Quilalí: Off the Beaten Track
The municipality of Quilalí is located in the mountainous region of the Nueva Segovia Department of Nicaragua. Nestled in a lush valley, the town of Quilalí, with its population of around 13,000, serves as the administrative center of the municipality of Quilalí. The town is located around 264 kilometers north of Nicaragua’s capital city of Managua, and 80 kilometers east of Ocotal, the capital city of the Nueva Segovia Department. The layout of the town includes seventeen barrios, or neighborhoods, built around a central park. Along with the fifty-four rural communities, the municipality is home to more than 30,000 people.
The mild climate and fertile soil provide perfect conditions for agriculture, and the majority of the people living in and around Quilalí make a living from farming, growing mostly beans and corn, as well as cultivating coffee – one of Nicaragua’s most popular products, and its biggest export commodity. Although the land and climate is conducive to crop growing, getting products to the markets in other towns is made very difficult by the mountainous terrain and the numerous fast-flowing rivers. During the rainy season it is common for these rivers to swell and flood the bridges, effectively cutting the community off from the outside world. But locals are accustomed to these conditions and make plans accordingly.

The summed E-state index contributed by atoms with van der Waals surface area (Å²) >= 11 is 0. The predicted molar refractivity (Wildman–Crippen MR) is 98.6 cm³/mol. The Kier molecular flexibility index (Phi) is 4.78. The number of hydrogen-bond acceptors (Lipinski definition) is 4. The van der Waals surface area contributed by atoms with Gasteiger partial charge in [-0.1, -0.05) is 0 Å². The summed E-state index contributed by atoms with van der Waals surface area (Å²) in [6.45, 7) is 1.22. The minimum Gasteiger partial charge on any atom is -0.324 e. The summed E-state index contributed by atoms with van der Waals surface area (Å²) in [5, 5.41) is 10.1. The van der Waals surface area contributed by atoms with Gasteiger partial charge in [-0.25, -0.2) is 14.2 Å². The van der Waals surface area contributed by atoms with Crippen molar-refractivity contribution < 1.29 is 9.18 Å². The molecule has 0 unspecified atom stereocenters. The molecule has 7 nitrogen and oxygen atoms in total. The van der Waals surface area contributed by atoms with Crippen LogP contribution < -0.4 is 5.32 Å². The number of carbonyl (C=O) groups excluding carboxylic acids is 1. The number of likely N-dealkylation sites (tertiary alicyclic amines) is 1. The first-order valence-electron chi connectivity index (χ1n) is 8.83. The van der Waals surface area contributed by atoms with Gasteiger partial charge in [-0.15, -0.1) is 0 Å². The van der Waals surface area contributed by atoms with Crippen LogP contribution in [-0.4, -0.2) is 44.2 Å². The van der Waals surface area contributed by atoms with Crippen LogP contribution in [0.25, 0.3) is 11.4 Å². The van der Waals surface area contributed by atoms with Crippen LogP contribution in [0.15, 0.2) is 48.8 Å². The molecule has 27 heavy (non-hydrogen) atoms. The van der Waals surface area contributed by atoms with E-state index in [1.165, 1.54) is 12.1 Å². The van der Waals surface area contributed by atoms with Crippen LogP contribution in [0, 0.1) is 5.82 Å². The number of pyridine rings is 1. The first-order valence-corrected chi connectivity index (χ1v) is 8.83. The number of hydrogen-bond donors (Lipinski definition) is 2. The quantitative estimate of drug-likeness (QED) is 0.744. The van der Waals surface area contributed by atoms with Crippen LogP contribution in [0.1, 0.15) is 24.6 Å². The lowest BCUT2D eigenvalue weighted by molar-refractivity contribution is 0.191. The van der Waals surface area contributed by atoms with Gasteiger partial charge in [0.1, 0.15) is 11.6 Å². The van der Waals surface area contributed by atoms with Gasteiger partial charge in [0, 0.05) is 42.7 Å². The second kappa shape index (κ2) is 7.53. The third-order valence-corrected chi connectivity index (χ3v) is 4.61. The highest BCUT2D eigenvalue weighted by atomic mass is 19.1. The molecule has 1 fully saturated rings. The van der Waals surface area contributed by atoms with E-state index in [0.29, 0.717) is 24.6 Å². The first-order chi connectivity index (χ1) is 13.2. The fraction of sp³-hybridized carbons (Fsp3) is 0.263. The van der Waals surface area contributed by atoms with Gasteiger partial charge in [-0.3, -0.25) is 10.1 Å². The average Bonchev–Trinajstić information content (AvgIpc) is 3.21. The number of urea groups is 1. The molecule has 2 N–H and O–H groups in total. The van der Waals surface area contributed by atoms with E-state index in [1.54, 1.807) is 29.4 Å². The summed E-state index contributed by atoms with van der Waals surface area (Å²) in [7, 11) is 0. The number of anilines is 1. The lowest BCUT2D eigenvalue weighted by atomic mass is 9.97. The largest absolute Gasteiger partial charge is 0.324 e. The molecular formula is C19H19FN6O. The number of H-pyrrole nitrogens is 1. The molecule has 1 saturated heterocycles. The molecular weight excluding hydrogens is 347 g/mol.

The American volunteer program, Peace Corps, has been active in Quilalí for a number of decades with projects aiming at sustainable social development and overcoming obstacles presented by the town’s isolation. The programs the Peace Corps continue to be involved in focus on agriculture, business development, education, environment and health. Anyone interested in becoming a Peace Corps volunteer in Nicaragua should contact the organization directly.
In addition to celebrating all the Nicaraguan holidays, the people of Quilalí observe some festivals and celebrations unique to the town. These include celebrations on March 19 each year in honor of Saint Joseph, the patron saint of the town. Festivities start up to a week before March 19 and continue after the main event, including pilgrimages, a horse parade, bull rings, funfair and refreshment stands, keeping the festive atmosphere going. In the community of San Bartolo in the municipal area of Quilalí they celebrate the annual Corn Festival, which, as the name suggests, celebrates corn in all its many forms, including corn-based alcohol.
While it may be that Quilalí is cut off from the outside world at times, clearly the people living in this lush, fertile valley share a community spirit and embrace the concept of traditional hospitality.